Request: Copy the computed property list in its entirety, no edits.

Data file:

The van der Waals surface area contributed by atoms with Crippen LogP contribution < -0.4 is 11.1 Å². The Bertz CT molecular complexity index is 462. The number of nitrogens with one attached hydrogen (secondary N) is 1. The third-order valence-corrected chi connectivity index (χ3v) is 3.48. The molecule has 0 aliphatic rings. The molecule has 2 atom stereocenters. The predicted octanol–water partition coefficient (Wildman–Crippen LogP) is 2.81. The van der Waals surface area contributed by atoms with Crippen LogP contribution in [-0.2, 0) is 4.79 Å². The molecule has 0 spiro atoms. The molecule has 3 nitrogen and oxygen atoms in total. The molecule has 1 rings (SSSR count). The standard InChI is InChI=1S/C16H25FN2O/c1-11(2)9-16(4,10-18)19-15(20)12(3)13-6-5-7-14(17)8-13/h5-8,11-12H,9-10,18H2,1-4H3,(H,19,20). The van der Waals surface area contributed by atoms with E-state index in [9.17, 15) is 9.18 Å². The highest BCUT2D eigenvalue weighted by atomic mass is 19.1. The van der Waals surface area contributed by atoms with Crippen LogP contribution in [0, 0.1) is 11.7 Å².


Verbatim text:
The van der Waals surface area contributed by atoms with Crippen LogP contribution < -0.4 is 11.1 Å². The Bertz CT molecular complexity index is 462. The number of nitrogens with one attached hydrogen (secondary N) is 1. The third-order valence-corrected chi connectivity index (χ3v) is 3.48. The molecule has 0 aliphatic rings. The molecule has 2 atom stereocenters. The predicted octanol–water partition coefficient (Wildman–Crippen LogP) is 2.81. The van der Waals surface area contributed by atoms with Crippen LogP contribution in [-0.2, 0) is 4.79 Å². The molecule has 0 spiro atoms. The molecule has 3 nitrogen and oxygen atoms in total. The molecule has 1 rings (SSSR count). The standard InChI is InChI=1S/C16H25FN2O/c1-11(2)9-16(4,10-18)19-15(20)12(3)13-6-5-7-14(17)8-13/h5-8,11-12H,9-10,18H2,1-4H3,(H,19,20). The van der Waals surface area contributed by atoms with E-state index in [9.17, 15) is 9.18 Å². The highest BCUT2D eigenvalue weighted by atomic mass is 19.1. The van der Waals surface area contributed by atoms with Crippen LogP contribution in [0, 0.1) is 11.7 Å².